Duluth companies review production after making personal protective equipment – Duluth News Tribune

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When personal protective equipment shortages made headlines early in the COVID-19 pandemic, several Duluth businesses stepped in to help.

Two of those companies, Frost River Trading Co. and Duluth Pack, have manufactured thousands of units of equipment for healthcare workers. One of them, Frost River, stopped its production of protective equipment because it was meeting the needs of its local customers. Duluth Pack, however, still produces the gear, as it has a nationwide customer base that demands it.

Like its canvas and leather bags, Duluth Pack’s reusable hospital gowns reach customers nationwide.

A dentist wears a reusable gown made by Duluth Pack. The company shifted to making personal protective equipment when the coronavirus started keeping staff employed and helping frontline healthcare workers. (Photo courtesy of Duluth Pack)

So far, Duluth Pack has made approximately 30,000 gowns for hospitals, dental offices, assisted living facilities and other medical facilities – and has decided to continue producing gowns for the long term.

Gowns, said CEO and Chairman Tom Sega, are 75% more cost effective than single-use gowns because they can be disinfected and reused up to 50 times.

The company began making hospital gowns when Sega explored ways to reopen the business. It closed in the early months of the pandemic due to a state order mandating the closure of non-essential businesses.

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A Duluth Pack staff member sews a reusable hospital gown, which will eventually be sent to a medical facility. (Photo courtesy of Duluth Pack)

“Our biggest goal was to get our people back to work, because they’re no different than you and me. People have mortgages, rent, car payments, food to put on the table (and) families,” Sega said. He added that they also wanted to provide materials for frontline healthcare workers.

The production of personal protective equipment has proven to be a viable business venture for Duluth Pack. With orders pouring in steadily, the company added production staff, invested in new machinery and adjusted existing machines to work better with the lighter material used in its hospital gowns, Sega said.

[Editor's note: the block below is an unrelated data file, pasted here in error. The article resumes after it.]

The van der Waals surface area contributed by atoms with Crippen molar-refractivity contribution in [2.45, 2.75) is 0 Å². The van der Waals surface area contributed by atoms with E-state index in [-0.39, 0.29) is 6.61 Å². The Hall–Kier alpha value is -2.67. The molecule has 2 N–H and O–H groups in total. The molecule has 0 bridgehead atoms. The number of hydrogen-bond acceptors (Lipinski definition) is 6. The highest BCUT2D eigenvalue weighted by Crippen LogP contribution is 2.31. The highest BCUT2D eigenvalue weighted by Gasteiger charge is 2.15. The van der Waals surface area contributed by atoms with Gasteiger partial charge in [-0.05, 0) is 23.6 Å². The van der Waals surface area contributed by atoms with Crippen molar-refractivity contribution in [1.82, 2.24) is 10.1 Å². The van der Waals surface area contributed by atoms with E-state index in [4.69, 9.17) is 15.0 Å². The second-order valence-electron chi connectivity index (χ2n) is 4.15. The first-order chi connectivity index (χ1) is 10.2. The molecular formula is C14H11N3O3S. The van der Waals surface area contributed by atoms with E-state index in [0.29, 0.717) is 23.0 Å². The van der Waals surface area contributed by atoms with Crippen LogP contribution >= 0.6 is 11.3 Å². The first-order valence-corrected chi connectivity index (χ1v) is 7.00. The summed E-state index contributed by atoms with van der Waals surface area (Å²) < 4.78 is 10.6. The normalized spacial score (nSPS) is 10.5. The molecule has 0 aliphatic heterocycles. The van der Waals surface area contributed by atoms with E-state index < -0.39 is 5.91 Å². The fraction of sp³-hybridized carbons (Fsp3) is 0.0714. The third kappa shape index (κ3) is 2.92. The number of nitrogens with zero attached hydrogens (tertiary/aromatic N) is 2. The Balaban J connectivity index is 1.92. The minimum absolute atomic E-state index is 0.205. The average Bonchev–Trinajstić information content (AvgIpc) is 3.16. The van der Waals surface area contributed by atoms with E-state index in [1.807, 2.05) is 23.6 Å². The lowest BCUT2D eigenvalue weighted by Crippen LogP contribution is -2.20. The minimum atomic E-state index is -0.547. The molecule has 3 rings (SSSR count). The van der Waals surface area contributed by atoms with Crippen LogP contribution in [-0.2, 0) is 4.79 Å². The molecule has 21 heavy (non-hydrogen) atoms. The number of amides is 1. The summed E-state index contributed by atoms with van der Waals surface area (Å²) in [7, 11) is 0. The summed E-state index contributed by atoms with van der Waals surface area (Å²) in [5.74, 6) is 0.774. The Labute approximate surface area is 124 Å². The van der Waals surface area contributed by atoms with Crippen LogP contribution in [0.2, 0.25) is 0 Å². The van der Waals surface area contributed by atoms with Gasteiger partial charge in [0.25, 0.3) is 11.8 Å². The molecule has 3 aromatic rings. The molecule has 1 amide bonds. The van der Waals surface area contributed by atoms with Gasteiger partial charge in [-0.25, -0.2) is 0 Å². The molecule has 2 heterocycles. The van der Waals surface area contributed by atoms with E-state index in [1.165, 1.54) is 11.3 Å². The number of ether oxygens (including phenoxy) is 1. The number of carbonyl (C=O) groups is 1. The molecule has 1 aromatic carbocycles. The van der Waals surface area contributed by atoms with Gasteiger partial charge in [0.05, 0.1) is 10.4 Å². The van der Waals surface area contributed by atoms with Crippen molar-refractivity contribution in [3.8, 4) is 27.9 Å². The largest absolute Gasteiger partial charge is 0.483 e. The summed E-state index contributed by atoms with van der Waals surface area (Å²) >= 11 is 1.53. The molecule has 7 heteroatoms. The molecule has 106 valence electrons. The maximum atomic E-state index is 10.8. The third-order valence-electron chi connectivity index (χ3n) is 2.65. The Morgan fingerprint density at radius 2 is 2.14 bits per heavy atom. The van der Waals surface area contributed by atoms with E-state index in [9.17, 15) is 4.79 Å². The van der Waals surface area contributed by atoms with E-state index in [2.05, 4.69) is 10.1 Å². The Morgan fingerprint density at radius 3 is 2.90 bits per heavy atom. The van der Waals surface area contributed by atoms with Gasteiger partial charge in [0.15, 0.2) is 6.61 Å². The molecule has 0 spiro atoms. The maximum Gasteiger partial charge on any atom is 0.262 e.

“We can expand as a business into a market we never thought we’d be in… (and) we can meet the needs of (medical facilities),” he said.

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Customers browse wares at Frost River Trading Co.’s newly renovated space on Thursday, September 24. The space features new flooring, floor-to-ceiling display cases and a new entrance leading customers to and from Love Creamery. (Tyler Schank / [email protected])

Frost River, like Duluth Pack, would have been shut down for months had it not switched to making personal protective equipment.

Chris Benson, owner of Frost River, said it suspended production of the protective gear in mid-July. Frost River had met the needs of St. Luke’s Hospital and Essentia Health — the reason for switching from the oilcloth bag company to making face shields and masks. Frost River no longer received requests other than local requests.

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Joy Amireault, who works as a registered nurse at Essentia Health-St. Mary’s Medical Center, said Frost River’s support of local hospitals with donations of protective gear has encouraged her to return her support. Amireault was buying a sweatshirt and proudly carrying a Frost River shoulder bag. (Tyler Schank / [email protected])

To manufacture its equipment, the company purchased 24 sewing machines. These machines are now quiet because they can’t handle the heavy canvas and leather materials used in Frost River’s bags, Benson said.

“These are quick, fast little machines” that are ideal for making masks, he said. Frost River will keep the machines in case there is an increased need for masks or if the company embarks on creating new, lighter products.

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Sophie Jezierski calls a Frost River Trading Co. customer on Thursday, September 24. Jezierski’s shirt reads “We will always support you”. (Tyler Schank / [email protected])

They also hired 53 temporary part-time employees to help with production. Most of the new employees were students looking for summer jobs. Frost River was able to keep a dozen of them on staff to help with production and retail sales, he said.

“They all really felt like they were making a difference — and they were,” Benson said.

If more is ultimately needed, Benson said Frost River will return to producing protective gear. However, the company would likely rent new production space, as the retail space, where they would manufacture the equipment, would have reopened on Thursday after “extensive” renovations.

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